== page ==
Shark antibodies show potential as lifesaver from cancer

Australian scientists have discovered a potentially potent weapon in the fight against cancer in antibodies taken from shark blood.

The researchers at Melbourne's La Trobe University are pioneering an unconventional new technology that uses modified shark antibodies in therapeutic interventions against disease.

They say sharks have immune systems which are similar to humans, but their antibodies, the molecules which actually fight disease, are exceptionally resilient - they believe this quality could be harnessed to help slow the spread of diseases such as cancer and lead to a new generation of drug treatments.

The Australian team discovered that shark antibodies are able to withstand high temperatures as well as extremely acidic or alkaline conditions and are possibly able to survive in the harsh environment of the human gut, which is crucial to the development of cancer-fighting drugs.

Associate Professor Mick Foley says the shark molecules can also attach themselves to cancer cells and stop them spreading and also inhibit their growth.

Professor Foley says the cells actually grow less than when a shark antibody is not added - the shark antibody binds to cancer cells and for some reason causes them to grow more slowly and possibly even kills them.

Sharks were chosen for the project because they have robust immune systems and rarely succumb to infections and there is already evidence that their antibodies can slow the spread of breast cancer.

The process involves taking genes from sharks and modifying them in a laboratory by adding proteins that cause random mutations, which mimics the way the human immune system works, developing antibodies capable of a repertoire of defensive responses.

According to the scientists, because shark antibodies are much smaller, chemically more robust and biologically more stable than conventional antibodies, they are uniquely well suited for targeted therapy - raising the prospect of new therapies that can be taken orally instead of injected.

The researchers say besides giving sharks a better press in their new role as lifesavers, the technology offers prospects for new and better therapies against such human diseases as malaria, cancers and rheumatoid arthritis.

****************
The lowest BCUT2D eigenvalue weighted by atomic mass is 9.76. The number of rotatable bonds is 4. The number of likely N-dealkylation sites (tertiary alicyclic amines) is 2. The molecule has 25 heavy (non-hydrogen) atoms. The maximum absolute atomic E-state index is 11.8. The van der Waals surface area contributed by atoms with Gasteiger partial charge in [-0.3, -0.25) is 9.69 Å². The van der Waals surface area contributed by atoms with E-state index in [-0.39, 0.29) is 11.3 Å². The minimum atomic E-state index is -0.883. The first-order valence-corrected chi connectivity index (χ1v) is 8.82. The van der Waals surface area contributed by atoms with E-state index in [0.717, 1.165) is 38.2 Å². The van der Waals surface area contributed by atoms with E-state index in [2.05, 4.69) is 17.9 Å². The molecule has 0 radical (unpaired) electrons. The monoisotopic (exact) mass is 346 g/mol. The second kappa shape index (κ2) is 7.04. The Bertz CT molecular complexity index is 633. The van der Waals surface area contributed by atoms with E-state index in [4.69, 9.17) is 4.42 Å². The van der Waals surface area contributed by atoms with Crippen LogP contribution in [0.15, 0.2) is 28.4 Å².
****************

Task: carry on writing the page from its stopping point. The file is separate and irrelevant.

Professor Mick Foley, an international leader in malarial research, and his CSIRO colleague Dr. Stewart Nuttall, have built the world's first 'library' of disease-targeting antibodies based on modified shark antibodies, which they say is a "library of potential new therapies in a test-tube".

The scientists are not the first to recognise the potential of shark antibodies as a new line of defence against disease, but existing technologies require shark handlers immunising the shark and letting the shark develop the antibodies.

This technology uses the shark blood, has been patented and promises to be the next generation of antibody-based diagnostic and therapeutic treatments.

According to the scientists shark antibodies are also highly effective in killing malarial parasites in vitro, through a unique protein-binding process that blocks molecular function.

The La Trobe scientists have conducted many studies showing that if a shark antibody selected from the library binds to a malaria protein and is then put into a malaria parasite in culture, it kills the parasite.

Recognition of the therapeutic potential of shark antibodies however means other biotechnology companies are also working on this topic.

Professor Foley says the aim is to use these shark antibodies as a way of finding high-affinity binding agents to bind to anything they want - such as a molecule on cancer cells, or inflammatory proteins that can then be used in therapy.

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